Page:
Close up of a tplink range extender plugged into an outlet

A simple and inexpensive plug-in range extender like this one from TP-Link might be enough to improve a better signal to your home office.

Ry Crist/CNET

Before buying anything, the first thing to do is to reposition your router to strengthen the connection. For best results you will want to keep it in the open, ideally as high up as possible. If you can reposition the antennae, try experimenting with that as well. Staggering them from different angles can be enough to increase your speed. If the router is downstairs and you are trying to boost the signal upstairs, try moving one or more of the antennas to a horizontal position. Antennas like these tend to radiate their Wi-Fi signal at a perpendicular angle, so a horizontal antenna will radiate a vertically oriented signal that might be more likely to make it upstairs.

There is one last thing to check before buying anything, and that is your router channel. The 2.4 and 5 GHz frequency bands that your router uses to send its signals are each divided into multiple channels, much like TV channels that you can receive with an antenna. Your router uses only one channel at a time, and if you’re using the same channel as a neighbor, for example, that interference can slow your connection.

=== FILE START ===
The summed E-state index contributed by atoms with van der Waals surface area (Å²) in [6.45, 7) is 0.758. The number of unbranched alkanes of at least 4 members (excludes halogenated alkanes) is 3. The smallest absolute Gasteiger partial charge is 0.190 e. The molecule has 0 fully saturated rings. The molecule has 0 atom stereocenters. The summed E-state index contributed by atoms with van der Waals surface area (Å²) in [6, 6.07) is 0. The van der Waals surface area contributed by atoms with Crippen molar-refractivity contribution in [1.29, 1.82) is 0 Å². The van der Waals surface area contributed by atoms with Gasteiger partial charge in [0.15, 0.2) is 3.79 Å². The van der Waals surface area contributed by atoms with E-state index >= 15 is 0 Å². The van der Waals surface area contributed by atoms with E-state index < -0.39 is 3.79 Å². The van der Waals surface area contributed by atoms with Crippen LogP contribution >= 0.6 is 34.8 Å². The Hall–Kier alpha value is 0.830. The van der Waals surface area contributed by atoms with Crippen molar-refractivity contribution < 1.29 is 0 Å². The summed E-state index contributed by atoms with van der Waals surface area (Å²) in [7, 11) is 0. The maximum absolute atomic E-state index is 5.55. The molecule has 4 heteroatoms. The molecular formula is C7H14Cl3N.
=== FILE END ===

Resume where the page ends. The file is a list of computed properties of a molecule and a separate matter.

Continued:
To change this channel, go to your router settings on your computer. The best options are channels 1, 6, and 11, which don’t overlap, but your router may also have an “auto” setting that can determine the best channel for your situation.

3. Get a Wi-Fi repeater (or upgrade your router)

If none of that works, it might be time for a hardware upgrade. Pluggable range extenders are an option, and you have a lot of options that don’t cost very much. Your best bet is to pick one made by the same company that makes your router. It doesn’t need to be extremely fast – most of them aren’t – but as long as it can keep your speed above around 50 Mbps, you should be able to use the web as usual. , including video calls.